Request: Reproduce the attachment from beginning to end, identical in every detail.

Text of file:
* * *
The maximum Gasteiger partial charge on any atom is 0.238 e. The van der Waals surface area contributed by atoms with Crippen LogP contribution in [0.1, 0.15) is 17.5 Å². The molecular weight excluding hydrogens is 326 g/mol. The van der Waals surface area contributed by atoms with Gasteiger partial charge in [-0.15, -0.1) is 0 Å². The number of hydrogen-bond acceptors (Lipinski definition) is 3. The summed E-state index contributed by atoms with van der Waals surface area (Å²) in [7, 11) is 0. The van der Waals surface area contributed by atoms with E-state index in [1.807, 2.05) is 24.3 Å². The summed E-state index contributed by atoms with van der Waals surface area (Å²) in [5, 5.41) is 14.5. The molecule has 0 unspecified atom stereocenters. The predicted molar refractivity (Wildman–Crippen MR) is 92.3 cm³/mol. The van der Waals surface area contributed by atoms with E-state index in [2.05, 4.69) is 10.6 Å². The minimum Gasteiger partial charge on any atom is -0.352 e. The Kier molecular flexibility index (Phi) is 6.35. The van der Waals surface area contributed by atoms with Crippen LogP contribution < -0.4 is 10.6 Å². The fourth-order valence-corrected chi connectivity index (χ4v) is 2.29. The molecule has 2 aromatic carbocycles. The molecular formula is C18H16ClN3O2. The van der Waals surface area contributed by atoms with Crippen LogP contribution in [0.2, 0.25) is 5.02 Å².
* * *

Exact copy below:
The maximum Gasteiger partial charge on any atom is 0.238 e. The van der Waals surface area contributed by atoms with Crippen LogP contribution in [0.1, 0.15) is 17.5 Å². The molecular weight excluding hydrogens is 326 g/mol. The van der Waals surface area contributed by atoms with Gasteiger partial charge in [-0.15, -0.1) is 0 Å². The number of hydrogen-bond acceptors (Lipinski definition) is 3. The summed E-state index contributed by atoms with van der Waals surface area (Å²) in [7, 11) is 0. The van der Waals surface area contributed by atoms with E-state index in [1.807, 2.05) is 24.3 Å². The summed E-state index contributed by atoms with van der Waals surface area (Å²) in [5, 5.41) is 14.5. The molecule has 0 unspecified atom stereocenters. The predicted molar refractivity (Wildman–Crippen MR) is 92.3 cm³/mol. The van der Waals surface area contributed by atoms with E-state index in [2.05, 4.69) is 10.6 Å². The minimum Gasteiger partial charge on any atom is -0.352 e. The Kier molecular flexibility index (Phi) is 6.35. The van der Waals surface area contributed by atoms with Crippen LogP contribution < -0.4 is 10.6 Å². The fourth-order valence-corrected chi connectivity index (χ4v) is 2.29. The molecule has 2 aromatic carbocycles. The molecular formula is C18H16ClN3O2. The van der Waals surface area contributed by atoms with Crippen LogP contribution in [0.2, 0.25) is 5.02 Å².